5. 5. Definition of Agile 1 Agile is an iterative and incremental (evolutionary) approach to software development which is performed in a highly collaborative manner with &quot; just enough&quot; ceremony that produces high quality software which meets the changing needs of its stakeholders. 1
    6. 6. Lean Crystal RUP Extreme Programming Scrum
    7. 8. Why Agile ? <ul><li>Many clients are struggling with application delivery issues: </li></ul><ul><ul><li>Poor IT relationship with the business </li></ul></ul><ul><ul><li>Track record of poor project delivery </li></ul></ul><ul><ul><li>Inability to deliver on-time, on-budget </li></ul></ul><ul><ul><li>Inability to delivery solutions that meet the needs of the business </li></ul></ul><ul><ul><li>Poor results with offshore delivery, or seek to avoid offshore delivery </li></ul></ul><ul><ul><li>Large project backlog </li></ul></ul><ul><li>Internal and external IBM delivery projects are interested in Agile techniques to help address delivery excellence challenges </li></ul><ul><ul><li>Requirements often are not well-defined </li></ul></ul><ul><ul><li>Speed time to deliver critical business functionality </li></ul></ul><ul><ul><li>Reduce technical risk for first of a kind solutions </li></ul></ul>
    8. 9. Exploring (not Big Up-Front Planning) <ul><li>Agile is a methodology where by we come up with a solution to a problem not by planning or analysis, but by exploratory programming </li></ul><ul><li>This leads us to Iterative development… </li></ul>
    9. 10. Iterative development (getting closer to the target) Further iterations Assuming you knew all the requirements
    10. 11. Agile (XP) Practices <ul><li>Planning Game </li></ul><ul><li>Small Releases </li></ul><ul><li>Simple Design </li></ul><ul><li>Continuous Testing </li></ul><ul><li>Refactoring </li></ul><ul><li>40-hour work week </li></ul><ul><li>Pair Programming </li></ul><ul><li>Collective code ownership </li></ul><ul><li>Continuous Integration </li></ul><ul><li>On-Site customer </li></ul><ul><li>Coding standards </li></ul>XP is extreme in the sense that it takes 12 well-known software development &quot;best practices&quot; to an extreme
    11. 12. Key Agile Terms The stakeholder that is responsible (i.e., has money) and “owns” the requirement Customer Software developed during one unit of time is referred to as an iteration, which may last from one to four weeks. Each iteration is an entire software project: including planning, requirements analysis, design, coding, testing, and documentation. Stories are implemented within iterations Iteration Velocity is a method for measuring the rate at which teams consistently deliver business value in a software system (at what rate can they deliver stories) Velocity A project conducted under an Agile Method is broken up into a set of very small deliverables called stories. Stories Definition Term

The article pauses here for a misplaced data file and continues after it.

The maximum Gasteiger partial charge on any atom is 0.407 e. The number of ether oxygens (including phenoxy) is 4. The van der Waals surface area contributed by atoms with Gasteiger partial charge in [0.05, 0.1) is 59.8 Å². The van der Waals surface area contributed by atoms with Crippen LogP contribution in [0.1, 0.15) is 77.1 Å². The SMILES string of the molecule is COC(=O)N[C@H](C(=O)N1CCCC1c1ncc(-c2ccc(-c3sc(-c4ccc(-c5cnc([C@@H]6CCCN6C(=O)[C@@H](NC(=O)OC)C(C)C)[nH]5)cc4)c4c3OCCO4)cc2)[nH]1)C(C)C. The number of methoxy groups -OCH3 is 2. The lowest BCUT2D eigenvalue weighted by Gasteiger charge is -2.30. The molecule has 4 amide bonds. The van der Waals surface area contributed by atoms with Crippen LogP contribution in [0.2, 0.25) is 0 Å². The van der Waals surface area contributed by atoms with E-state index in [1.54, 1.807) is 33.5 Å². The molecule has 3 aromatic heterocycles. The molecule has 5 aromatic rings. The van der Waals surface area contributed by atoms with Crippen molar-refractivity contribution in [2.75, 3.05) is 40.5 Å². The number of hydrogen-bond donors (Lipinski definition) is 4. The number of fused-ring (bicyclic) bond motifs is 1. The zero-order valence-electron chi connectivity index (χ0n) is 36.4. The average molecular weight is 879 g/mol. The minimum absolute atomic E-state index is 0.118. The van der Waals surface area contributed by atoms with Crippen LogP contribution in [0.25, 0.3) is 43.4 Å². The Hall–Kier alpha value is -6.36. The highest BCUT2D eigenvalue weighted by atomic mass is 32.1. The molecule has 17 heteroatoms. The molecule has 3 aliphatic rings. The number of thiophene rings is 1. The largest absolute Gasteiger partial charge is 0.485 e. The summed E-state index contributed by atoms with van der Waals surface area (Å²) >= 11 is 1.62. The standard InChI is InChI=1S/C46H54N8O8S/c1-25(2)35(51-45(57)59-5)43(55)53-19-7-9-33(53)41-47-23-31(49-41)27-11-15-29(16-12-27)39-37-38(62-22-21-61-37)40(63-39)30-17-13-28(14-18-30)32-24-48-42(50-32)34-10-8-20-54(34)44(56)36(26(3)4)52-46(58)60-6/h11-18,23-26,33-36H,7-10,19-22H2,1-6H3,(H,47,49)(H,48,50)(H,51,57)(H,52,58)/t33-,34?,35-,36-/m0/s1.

12. 13. Iterative Development Flow Stories Velocity Unfinished Work New Function Bug Fixes New Velocity Refactoring Retrospective Iteration Planning Development Latest Version Release Plan Bugs Customer Interaction Iteration Plan Time (two week Iterations)
    13. 14. Trusting the Evidence
    14. 15. A Developing Trend “ You do not do Agile, you ‘are’ Agile” – Scaling Software Agility – Dean Leffingwell” <ul><li>65 % work in organizations that have adopted one or more Agile development techniques </li></ul><ul><li>41 % work in organizations that have adopted one or more Agile methodologies </li></ul><ul><li>60 % report increased productivity </li></ul><ul><li>66 % report increased quality </li></ul><ul><li>58 % report improved stakeholder satisfaction </li></ul>
    15. 16. A better chance for success <ul><li>VersionOne Reports </li></ul><ul><ul><li>The results show that, using Agile methods, 86% of respondents saw a better than 10% improvement in time-to-market, while 60% of respondents indicated more than a 25% accelerated time-to-market. </li></ul></ul><ul><ul><li>81% of respondents considered the Agile projects within their organization as “Somewhat Successful” or “Very Successful” in comparison with only 29% for non-Agile projects. </li></ul></ul>
    16. 17. Happy Customers <ul><li>A basic Agile principle states: </li></ul><ul><li> “ Satisfy the customer through early and continuous delivery of valuable software “ </li></ul><ul><li>If you let customers ask for only their highest priority features, deliver them quickly, then ask for the next highest priority, you are more likely to get short lists of what is important. Moreover, you can respond to their changing circumstances. </li></ul>